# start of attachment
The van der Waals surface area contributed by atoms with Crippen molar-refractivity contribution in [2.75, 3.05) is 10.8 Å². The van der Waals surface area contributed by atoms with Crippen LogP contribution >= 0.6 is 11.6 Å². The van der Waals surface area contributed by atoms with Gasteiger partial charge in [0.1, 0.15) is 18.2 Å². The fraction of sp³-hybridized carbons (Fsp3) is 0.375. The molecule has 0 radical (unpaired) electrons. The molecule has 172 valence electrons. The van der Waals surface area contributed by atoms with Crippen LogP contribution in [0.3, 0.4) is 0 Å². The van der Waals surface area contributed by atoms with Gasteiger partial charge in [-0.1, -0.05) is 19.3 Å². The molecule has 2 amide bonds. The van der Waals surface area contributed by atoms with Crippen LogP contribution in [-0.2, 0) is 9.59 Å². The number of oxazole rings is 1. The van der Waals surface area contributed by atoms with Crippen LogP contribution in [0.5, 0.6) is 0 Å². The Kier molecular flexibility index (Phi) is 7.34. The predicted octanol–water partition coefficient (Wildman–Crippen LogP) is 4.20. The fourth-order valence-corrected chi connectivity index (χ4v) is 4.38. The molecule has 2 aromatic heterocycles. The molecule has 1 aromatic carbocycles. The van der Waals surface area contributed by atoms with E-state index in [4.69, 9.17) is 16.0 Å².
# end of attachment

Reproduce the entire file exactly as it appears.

The van der Waals surface area contributed by atoms with Crippen molar-refractivity contribution in [2.75, 3.05) is 10.8 Å². The van der Waals surface area contributed by atoms with Crippen LogP contribution >= 0.6 is 11.6 Å². The van der Waals surface area contributed by atoms with Gasteiger partial charge in [0.1, 0.15) is 18.2 Å². The fraction of sp³-hybridized carbons (Fsp3) is 0.375. The molecule has 0 radical (unpaired) electrons. The molecule has 172 valence electrons. The van der Waals surface area contributed by atoms with Crippen LogP contribution in [0.3, 0.4) is 0 Å². The van der Waals surface area contributed by atoms with Gasteiger partial charge in [-0.1, -0.05) is 19.3 Å². The molecule has 2 amide bonds. The van der Waals surface area contributed by atoms with Crippen LogP contribution in [-0.2, 0) is 9.59 Å². The number of oxazole rings is 1. The van der Waals surface area contributed by atoms with Crippen LogP contribution in [0.5, 0.6) is 0 Å². The Kier molecular flexibility index (Phi) is 7.34. The predicted octanol–water partition coefficient (Wildman–Crippen LogP) is 4.20. The fourth-order valence-corrected chi connectivity index (χ4v) is 4.38. The molecule has 2 aromatic heterocycles. The molecule has 1 aromatic carbocycles. The van der Waals surface area contributed by atoms with E-state index in [4.69, 9.17) is 16.0 Å².